Dante’s time with his patrons (most notably Cangrande della Scala, a man Dante greatly admired and hoped would lead Florence out of its darkness) came to an end when he grew sick and died at the age of 56 of malaria. He didn’t quite make it through his “alloted” 70 years (although, in all fairness, he couldn’t have foreseen such a thing while writing The Inferno). Even so, Dante embodies Latini’s lesson; our fascination with him is greater than with any other figure from his era. He left a philosophical, linguistic, and literary legacy that would be the envy of any man – a legacy we’ll study in greater detail as we continue examining his most enduring work. -----
As for his famous creation, Dante doesn’t invent Hell so much as remix it. He takes the general idea of an afterlife reserved for those who deserved punishment and fused it with both old ideas and his own concepts regarding justice and morality. Aristotle, for example, inspired Dante’s hierarchy of incontinence, viciousness (“brutishness”), and malice; we have the She-Wolf, the Lion, and the Leopard. (In some translations, the Leopard represents incontinence, and the she-wolf represents fraud. This may explain the apparent inconsistency between how greatly Dante fears the she-wolf and how “mildly” his Hell treats sins of incontinence; another explanation could simply be that Dante tends to ease up on the sins he feels more personally tied to…)
Sins of incontinence or desire are punished in circles two through five, those whose sins involved violence occupy circle seven, and perpetrators of fraud are consigned to circles eight and nine. Having established fairly Aristotlean foundations for his Hell, Dante turns to medieval Christian doctrine in order to identify both which sins should be cataloged and where each belongs. This is why we see most of the Seven Deadly Sins, and why even the Virtuous Pagans – those who were good people, but lacked faith – end up in Limbo, the first circle.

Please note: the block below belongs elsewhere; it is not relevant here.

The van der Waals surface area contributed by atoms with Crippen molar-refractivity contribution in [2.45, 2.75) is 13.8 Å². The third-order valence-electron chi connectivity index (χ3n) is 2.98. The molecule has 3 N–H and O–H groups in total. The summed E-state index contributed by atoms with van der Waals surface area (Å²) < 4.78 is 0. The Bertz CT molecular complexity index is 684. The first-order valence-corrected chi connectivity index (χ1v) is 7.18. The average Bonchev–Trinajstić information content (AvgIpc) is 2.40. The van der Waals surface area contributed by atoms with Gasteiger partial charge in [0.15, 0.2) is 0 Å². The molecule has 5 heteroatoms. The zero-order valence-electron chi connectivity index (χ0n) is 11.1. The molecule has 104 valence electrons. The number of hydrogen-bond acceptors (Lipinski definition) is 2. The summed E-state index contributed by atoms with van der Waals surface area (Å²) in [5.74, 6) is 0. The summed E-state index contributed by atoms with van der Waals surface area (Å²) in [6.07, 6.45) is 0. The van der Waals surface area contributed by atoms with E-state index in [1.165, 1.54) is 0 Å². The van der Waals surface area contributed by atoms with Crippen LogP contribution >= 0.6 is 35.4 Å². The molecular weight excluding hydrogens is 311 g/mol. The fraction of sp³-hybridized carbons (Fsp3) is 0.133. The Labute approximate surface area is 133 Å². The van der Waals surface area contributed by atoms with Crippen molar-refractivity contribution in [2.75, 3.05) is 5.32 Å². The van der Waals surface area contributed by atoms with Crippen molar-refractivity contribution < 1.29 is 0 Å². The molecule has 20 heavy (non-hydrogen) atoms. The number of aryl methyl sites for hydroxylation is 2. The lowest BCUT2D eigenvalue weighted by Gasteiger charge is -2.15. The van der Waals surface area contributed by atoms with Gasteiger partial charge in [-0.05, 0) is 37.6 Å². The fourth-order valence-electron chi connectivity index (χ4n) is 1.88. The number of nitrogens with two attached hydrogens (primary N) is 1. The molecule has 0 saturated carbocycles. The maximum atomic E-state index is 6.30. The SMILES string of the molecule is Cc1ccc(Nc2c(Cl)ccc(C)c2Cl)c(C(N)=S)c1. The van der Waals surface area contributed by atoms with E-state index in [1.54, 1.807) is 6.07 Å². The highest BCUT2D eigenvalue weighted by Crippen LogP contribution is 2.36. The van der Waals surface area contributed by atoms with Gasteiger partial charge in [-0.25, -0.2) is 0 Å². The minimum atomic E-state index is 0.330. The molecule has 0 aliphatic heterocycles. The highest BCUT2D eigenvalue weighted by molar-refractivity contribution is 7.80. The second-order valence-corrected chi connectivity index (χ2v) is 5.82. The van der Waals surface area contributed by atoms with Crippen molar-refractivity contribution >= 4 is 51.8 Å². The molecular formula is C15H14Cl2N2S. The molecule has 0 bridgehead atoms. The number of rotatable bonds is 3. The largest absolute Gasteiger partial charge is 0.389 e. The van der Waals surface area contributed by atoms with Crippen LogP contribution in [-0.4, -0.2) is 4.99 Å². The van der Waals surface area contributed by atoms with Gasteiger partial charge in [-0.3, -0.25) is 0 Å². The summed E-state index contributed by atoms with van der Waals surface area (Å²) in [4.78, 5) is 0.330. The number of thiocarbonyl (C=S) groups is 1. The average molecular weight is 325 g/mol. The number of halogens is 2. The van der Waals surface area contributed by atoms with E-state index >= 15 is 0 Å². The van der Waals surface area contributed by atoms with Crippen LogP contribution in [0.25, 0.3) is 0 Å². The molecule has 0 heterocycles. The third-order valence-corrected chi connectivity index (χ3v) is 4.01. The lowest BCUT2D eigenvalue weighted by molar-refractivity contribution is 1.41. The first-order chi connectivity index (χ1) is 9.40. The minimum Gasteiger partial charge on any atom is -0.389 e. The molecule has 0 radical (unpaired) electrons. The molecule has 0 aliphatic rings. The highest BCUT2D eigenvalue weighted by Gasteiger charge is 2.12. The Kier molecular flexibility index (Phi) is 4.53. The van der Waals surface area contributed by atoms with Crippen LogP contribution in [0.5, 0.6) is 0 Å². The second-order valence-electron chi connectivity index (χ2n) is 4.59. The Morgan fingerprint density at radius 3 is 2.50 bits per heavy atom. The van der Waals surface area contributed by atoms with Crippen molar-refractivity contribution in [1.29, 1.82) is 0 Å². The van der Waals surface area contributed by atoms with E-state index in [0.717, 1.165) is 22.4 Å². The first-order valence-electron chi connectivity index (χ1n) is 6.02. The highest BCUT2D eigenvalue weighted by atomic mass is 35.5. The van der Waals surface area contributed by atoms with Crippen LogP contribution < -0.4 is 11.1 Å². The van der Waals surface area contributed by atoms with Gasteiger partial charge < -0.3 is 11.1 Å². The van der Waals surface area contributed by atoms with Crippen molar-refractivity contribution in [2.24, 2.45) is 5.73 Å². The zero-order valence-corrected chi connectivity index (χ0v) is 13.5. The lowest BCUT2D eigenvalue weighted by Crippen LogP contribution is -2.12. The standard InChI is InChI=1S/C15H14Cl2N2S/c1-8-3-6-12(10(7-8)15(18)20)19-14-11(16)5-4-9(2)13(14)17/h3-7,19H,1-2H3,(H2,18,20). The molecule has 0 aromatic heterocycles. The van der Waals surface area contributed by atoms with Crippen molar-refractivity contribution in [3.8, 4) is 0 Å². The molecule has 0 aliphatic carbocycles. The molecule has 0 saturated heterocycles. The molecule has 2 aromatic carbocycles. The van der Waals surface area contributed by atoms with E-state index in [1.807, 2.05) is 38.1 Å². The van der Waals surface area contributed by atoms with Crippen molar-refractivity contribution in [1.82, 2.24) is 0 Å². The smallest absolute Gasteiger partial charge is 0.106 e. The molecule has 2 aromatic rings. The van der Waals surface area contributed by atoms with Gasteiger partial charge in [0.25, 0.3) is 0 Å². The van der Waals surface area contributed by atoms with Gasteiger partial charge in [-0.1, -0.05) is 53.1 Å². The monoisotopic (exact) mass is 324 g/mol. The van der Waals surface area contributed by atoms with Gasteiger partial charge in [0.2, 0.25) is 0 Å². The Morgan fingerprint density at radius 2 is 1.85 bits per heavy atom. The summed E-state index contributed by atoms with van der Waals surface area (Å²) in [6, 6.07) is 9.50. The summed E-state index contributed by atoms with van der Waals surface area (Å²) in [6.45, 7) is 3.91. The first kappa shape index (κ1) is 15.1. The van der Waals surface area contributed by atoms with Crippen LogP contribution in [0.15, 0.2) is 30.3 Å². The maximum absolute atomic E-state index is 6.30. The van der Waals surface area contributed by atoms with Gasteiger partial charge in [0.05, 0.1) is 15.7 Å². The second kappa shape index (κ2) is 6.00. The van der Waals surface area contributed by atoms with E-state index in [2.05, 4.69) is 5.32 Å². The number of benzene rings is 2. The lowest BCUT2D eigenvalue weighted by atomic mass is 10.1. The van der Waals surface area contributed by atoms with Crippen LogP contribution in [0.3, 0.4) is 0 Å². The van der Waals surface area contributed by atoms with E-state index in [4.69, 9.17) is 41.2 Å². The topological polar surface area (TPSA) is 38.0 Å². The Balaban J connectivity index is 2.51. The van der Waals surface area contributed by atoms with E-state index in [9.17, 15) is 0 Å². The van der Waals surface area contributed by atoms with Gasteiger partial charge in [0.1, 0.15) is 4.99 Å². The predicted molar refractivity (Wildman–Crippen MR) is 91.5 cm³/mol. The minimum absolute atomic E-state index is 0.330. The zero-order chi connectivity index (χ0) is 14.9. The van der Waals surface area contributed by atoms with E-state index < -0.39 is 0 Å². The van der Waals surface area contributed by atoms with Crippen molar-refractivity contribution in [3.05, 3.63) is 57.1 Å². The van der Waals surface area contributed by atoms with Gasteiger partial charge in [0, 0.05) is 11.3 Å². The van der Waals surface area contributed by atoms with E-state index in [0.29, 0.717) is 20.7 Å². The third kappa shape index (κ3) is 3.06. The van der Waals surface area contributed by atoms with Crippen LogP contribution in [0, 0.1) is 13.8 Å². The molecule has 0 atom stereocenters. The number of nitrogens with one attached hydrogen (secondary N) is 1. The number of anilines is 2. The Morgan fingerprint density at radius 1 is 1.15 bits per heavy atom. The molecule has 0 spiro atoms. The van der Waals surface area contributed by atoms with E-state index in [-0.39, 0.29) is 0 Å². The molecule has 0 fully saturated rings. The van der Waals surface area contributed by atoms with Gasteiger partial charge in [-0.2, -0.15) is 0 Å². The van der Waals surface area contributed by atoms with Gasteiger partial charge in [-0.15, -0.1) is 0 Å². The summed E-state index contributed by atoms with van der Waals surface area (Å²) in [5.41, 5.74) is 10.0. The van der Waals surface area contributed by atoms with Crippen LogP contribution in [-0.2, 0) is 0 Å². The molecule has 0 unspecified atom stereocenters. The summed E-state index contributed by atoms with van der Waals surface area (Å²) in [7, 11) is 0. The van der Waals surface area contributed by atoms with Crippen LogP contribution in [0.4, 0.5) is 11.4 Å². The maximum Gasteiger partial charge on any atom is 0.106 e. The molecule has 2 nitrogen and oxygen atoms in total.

With that said, Dante does add his own touches to Hell. Limbo, for example, had been pre-established within doctrine – but it was meant for the souls of, say, unbaptized children. Dante’s placement of the great artists who’d lived and died before Christ’s birth in the same circle represents some fairly significant editorializing on his part. Another one of Dante’s touches is more chilling; he argues that those who betray their guests have their souls ripped from their bodies at the moment of betrayal, and that demons inhabit their empty shells from then on. Finally, Dante’s “vestibule” – the place just outside of Hell reserved for cowards, as well as the angels who did not side with God – is his own invention. Given the events of Dante’s life, it’s not surprising that he’s disgusted with those whose morals are defined by their opportunism, and who refuse to choose between good and evil.